Kingdom of David will be restored, leading to a peaceful and pleasant
redemption. Concerning the verse in the Book of Isaiah: ‘The least one
shall become a thousand and the smallest one a strong nation. I the
Lord will hasten it in its time,’ the Sages teach us: If you are
worthy: ‘I… will hasten it.’ If not: ‘… it will come in its
natural time.’

‘I Will Hasten it in its Time.’

There also exists a possibility of a redemption that combines both of
the paths we have mentioned. This sort of process is essentially ‘no-
choice,’ as illustrated in the twenty-sixth chapter of Ezekiel, yet
contains an element of human effort. This, in fact, is the literal
meaning of the passage: ‘I the Lord will hasten it in its time.’ Into
the midst of a natural ‘in its time’ process of redemption enters the
miraculous element of ‘I will hasten it.’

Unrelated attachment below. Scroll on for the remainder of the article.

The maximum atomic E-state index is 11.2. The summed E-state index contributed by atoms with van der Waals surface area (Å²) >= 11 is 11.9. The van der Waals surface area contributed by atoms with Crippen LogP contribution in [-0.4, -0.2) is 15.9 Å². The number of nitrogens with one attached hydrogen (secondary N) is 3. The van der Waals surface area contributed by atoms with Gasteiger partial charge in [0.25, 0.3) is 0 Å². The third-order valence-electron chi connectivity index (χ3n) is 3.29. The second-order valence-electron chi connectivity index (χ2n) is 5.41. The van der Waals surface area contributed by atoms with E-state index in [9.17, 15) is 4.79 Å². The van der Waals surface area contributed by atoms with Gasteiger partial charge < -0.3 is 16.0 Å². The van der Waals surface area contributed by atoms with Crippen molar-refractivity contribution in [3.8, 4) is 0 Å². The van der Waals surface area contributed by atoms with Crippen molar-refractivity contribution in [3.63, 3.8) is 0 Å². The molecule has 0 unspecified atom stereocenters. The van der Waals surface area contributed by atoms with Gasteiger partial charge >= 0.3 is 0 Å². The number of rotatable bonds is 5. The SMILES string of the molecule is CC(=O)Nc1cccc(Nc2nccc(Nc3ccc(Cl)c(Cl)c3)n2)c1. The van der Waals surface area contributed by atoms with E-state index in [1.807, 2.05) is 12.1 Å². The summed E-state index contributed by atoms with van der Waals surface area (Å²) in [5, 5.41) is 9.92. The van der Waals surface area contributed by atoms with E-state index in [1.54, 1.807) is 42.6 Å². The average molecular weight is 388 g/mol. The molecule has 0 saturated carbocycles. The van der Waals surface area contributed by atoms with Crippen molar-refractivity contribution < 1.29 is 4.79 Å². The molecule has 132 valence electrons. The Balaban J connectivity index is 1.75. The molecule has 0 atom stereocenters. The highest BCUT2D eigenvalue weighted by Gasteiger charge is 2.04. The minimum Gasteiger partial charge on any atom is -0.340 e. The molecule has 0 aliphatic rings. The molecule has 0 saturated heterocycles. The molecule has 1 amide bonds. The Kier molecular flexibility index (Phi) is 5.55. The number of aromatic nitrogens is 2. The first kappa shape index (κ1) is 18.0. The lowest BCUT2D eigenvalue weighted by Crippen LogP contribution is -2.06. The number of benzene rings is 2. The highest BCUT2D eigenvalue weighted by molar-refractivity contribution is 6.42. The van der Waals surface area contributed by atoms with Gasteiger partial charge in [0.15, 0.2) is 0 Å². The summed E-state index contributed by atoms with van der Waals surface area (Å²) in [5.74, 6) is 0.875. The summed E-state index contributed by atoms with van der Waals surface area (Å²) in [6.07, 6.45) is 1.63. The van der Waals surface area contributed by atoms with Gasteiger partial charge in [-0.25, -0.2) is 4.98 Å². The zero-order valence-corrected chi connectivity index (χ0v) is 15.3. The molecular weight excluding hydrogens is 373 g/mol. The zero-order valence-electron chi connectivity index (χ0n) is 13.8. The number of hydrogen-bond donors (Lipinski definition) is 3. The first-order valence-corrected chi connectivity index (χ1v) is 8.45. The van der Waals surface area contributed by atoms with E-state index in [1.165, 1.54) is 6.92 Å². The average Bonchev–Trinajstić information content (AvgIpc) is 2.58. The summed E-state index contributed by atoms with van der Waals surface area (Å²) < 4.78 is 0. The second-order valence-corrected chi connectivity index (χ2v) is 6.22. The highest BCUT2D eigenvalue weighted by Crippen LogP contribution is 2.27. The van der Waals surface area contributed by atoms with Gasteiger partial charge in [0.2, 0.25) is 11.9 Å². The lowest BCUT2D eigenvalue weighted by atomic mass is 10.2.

The more active a part we take in the process of our own Redemption –
through settling the land, education, kind deeds, and above all
through delving into the Torah of the Land of Israel, which directs
the Jewish people toward the Divine goal of preparing the world for
the Heavenly Kingdom – the more acceptable will be the suffering which
accompanies the Redemption and the birth-pangs of the Messiah.

In our next posting, Rabbi Melamed will relate to the following topic:

Torah Luminaries and Political Leaders

Question: Why did the revolt of the Maccabee’s not begin until forced
idolatry reached the hometown of Mattityahu the Kohen, Modi’in?

This and much more…